Stream it or skip it?

We’ve never tried a digital detox, so we have no idea if it would work or not. But we all think that we can use one at some point or another; Getting away from our phones and computers allows us to become more involved with the real world around us. A new French comedy shows what happens when two friends decide to do just that after they each go through a particularly humiliating night.

Opening shot: A bag of popcorn is pulled from a microwave and a woman sits online watching what her boyfriend is doing.

The essence: More accurately, Léa (Tiphaine Daviot) is looking at what her ex-Boyfriend Guillaume (Gauthier Battoue) is doing. Despite having been separated for a year, Léa is convinced that this is just a momentary breakup, which is why she has been cyber stalking him through her social networks. She even has passwords in her email and cameras that she uses when she rides her scooter. Every time she texts him, he tells her to leave him alone.

Her roommate and best friend Manon (Manon Azem) has problems of her own; she is trying to start a singing career under pressure from her mother Patricia (Héléna Noguerra) to move home and work in her restaurant. Her manager Diriko (Nicholas Berno) wants her to dress sexy and wear a fake butt for her industry introduction; she reluctantly agrees, but when he encourages her to dive onto the stage, she hits the ground and her fake cheeks fly off. Suffice to say, the video goes viral.

Léa has an equally bad day when she realizes that Guillaume has finally blocked her on social media and changed all her passwords; she even runs to her office to ask why she is excluded from it. Not only is she arrested, but Guillaume decides to press charges, calling her “sick”.

The friends get drunk to death that night and, in the midst of their misery, decide to start a digital detox. That means no phones, no social media, no internet for a month. When they wake up the next day, with their phones smashed and everything else ripped off the walls, they decide it’s something they should try, hard as it is, because being online all the time has been toxic to both of their lives. They enlist the help of their friend Gagan (Oussama Kheddam) to maintain their electronic devices, handle incoming calls to their store, and keep them honest.

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off the hook
Photo: Marie Genin/Netflix

What shows will it remind you of? off the hook (original title: detox) is in the crazy high-concept vein of comedies like dazzledthat tend to succeed when the lofty concept dissipates and the characters are what we end up seeing.

Our take: The reason we mention that the characters take over the concept is that off the hook doesn’t exactly put Manon or Léa in the best light before they start their detox. Manon is a bit pathetic, taking sexist orders from her disgusting manager to make it as a singer. Léa, on the other hand, is bordering on criminal insanity, and there isn’t much context at first to make her seem like anything other than the stereotypical “crazy ex-girlfriend” that Rachel Bloom created an entire series about.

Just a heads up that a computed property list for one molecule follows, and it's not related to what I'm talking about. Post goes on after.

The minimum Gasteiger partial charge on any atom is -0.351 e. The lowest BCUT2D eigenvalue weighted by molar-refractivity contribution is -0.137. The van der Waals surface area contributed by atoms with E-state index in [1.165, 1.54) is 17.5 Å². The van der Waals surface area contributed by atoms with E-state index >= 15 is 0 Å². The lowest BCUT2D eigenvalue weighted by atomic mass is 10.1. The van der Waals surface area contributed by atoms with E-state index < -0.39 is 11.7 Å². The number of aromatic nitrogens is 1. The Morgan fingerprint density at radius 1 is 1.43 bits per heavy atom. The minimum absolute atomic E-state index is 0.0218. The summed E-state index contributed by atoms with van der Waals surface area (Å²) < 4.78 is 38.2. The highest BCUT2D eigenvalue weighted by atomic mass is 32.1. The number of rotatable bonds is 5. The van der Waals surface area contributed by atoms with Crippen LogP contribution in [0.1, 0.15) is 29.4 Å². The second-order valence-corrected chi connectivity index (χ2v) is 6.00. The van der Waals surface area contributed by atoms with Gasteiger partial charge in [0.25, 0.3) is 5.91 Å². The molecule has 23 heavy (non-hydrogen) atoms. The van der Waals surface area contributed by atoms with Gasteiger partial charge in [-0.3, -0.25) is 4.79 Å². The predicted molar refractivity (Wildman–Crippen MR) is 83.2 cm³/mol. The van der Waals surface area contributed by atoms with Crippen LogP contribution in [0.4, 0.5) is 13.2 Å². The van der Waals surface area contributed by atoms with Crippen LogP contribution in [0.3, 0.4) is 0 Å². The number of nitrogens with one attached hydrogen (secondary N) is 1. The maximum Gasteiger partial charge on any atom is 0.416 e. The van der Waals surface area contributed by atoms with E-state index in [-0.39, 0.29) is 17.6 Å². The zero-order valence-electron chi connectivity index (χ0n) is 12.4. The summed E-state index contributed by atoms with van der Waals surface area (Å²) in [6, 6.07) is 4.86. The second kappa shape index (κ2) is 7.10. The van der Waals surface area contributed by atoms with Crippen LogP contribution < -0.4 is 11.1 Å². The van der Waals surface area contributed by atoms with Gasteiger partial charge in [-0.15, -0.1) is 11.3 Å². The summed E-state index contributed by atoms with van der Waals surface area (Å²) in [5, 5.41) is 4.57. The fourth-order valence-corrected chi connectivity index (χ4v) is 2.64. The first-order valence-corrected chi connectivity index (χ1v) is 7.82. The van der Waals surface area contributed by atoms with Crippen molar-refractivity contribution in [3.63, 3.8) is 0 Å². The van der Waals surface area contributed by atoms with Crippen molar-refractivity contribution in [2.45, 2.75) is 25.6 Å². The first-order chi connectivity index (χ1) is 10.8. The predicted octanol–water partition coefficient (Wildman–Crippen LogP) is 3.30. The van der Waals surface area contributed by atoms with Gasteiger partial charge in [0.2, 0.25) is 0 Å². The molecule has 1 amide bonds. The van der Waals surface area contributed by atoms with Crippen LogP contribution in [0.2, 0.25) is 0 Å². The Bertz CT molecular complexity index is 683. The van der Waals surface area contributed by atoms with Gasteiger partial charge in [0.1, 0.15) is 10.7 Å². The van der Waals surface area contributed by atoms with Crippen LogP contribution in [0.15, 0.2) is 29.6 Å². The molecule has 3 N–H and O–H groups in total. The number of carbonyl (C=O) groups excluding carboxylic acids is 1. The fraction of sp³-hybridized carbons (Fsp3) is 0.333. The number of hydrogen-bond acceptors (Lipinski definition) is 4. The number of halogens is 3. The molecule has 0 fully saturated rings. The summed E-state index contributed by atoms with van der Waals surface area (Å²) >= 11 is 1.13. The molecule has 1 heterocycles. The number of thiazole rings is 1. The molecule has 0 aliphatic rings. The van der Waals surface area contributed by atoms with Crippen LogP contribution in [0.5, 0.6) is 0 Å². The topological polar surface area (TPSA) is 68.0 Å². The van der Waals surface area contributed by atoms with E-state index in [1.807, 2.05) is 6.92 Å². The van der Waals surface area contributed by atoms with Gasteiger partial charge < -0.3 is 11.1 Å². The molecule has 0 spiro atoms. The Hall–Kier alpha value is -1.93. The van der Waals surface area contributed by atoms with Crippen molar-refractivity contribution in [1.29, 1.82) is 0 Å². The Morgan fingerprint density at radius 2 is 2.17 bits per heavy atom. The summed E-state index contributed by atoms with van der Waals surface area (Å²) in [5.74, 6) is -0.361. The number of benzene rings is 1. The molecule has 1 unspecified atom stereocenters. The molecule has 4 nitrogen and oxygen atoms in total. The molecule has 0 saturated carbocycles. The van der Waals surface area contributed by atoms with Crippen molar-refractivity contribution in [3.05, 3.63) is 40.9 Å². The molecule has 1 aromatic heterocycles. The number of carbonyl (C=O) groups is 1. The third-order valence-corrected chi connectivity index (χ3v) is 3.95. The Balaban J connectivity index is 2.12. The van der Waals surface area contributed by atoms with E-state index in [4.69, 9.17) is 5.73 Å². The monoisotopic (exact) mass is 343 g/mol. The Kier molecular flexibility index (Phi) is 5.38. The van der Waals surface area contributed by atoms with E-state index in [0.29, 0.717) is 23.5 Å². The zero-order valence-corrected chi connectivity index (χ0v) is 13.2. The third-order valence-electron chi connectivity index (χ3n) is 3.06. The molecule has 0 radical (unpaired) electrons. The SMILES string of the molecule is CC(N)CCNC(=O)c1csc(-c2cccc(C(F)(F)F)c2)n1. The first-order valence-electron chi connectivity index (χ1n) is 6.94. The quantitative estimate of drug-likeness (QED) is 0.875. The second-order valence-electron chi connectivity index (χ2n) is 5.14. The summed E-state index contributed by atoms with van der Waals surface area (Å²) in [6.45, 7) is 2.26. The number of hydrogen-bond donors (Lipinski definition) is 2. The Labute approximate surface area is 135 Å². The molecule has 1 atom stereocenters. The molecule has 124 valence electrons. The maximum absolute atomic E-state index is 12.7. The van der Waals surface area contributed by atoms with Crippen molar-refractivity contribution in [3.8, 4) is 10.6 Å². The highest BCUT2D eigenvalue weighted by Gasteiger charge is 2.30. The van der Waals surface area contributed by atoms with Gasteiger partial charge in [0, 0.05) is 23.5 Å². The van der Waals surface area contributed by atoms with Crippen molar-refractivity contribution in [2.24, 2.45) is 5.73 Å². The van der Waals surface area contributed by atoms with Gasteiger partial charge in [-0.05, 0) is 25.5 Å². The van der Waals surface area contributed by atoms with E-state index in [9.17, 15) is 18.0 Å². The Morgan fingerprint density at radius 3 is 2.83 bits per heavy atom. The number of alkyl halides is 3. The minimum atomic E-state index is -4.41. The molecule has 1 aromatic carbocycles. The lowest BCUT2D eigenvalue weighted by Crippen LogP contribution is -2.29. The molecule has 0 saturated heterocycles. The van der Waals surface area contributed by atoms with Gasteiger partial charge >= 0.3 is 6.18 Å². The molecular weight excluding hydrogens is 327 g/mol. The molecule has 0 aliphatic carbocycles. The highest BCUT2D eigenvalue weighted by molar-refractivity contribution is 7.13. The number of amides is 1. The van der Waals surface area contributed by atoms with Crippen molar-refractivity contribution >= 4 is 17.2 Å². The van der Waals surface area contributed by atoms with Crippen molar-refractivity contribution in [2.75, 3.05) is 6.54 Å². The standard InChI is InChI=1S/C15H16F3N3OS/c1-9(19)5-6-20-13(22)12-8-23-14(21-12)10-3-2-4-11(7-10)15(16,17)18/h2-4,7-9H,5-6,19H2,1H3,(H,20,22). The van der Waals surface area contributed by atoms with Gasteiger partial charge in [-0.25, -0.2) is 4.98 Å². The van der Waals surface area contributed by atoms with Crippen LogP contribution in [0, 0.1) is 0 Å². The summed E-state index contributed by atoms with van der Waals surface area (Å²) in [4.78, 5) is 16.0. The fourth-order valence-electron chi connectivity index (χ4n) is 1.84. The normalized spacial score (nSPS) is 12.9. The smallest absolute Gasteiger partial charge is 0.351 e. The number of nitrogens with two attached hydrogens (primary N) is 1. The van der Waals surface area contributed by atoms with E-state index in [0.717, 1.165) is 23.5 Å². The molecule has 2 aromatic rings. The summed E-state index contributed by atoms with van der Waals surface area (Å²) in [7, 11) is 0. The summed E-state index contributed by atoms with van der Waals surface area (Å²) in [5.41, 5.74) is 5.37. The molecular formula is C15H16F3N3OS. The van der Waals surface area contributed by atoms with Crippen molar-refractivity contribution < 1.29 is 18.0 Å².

Don’t get us wrong, Tiphaine Daviot does a lot with Léa’s craziness; she’s a talented comedic actress, with facial expressions and tics that are sometimes funnier than the lines she says. She somehow manages to make us give a shit about Léa even though she’s harassing her ex so hard. What we wish we had was some basis for why she has been so obsessed with Guillaume a year after they broke up. Is it just that she can’t believe he left her or is there something deeper?

We need that part of her backstory, or else she’s going to look crazy. We get a little backstory for Manon in the guise of her mother, who seems to be judgmental and loud, and her interactions seem to be in the tense but loving category. We’re still not sure why Manon decided to start a singing career in what appears to be her twenties or thirties, but at least we know that she hates the indignity of diving into a puddle of dough and having breadcrumbs fall on her for a little while. ad session.

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We see hints of how detox influences members of the female inner circle, like when Léa’s mom tries to get Léa’s dad to kick the internet out of the room and he just walks out, or when some of Manon’s relatives use the idea from detoxification to disciplining his teenage son. If the idea is that the detox will not only expand the horizons of the friends, but also positively influence their loved ones, some of the craziness of the first episode will not feel so manufactured.

Sex and skin: None in the first episode.

Parting shot: When Léa’s sister-in-law arrives with messages on the second day, Léa and Manon fight over her phone in a sure sign of digital withdrawal.

sleeping star: Oussama Kheddam is funny as Gagnon, who has no faith in his friends that they’ll make it in a few days, much less a month.

Most of the Pilot-y line: “I know! We set a time, like in the 90s,” Léa tells Manon when they realize they can’t call each other when they meet at Léa’s sister-in-law’s apartment.

Our call: TRANSMIT IT. Although the main characters of off the hook have schematically drawn motivations for doing their digital detox, we look forward to seeing them both change and grow as they re-engage with the world around them.

Joel Keller (@joelkeller) writes about food, entertainment, parenting, and technology, but he’s not kidding himself: he’s a couch potato. His writings have appeared in the New York Times, Slate, Salon, RollingStone.com, vanityfair.comFast Company and elsewhere.

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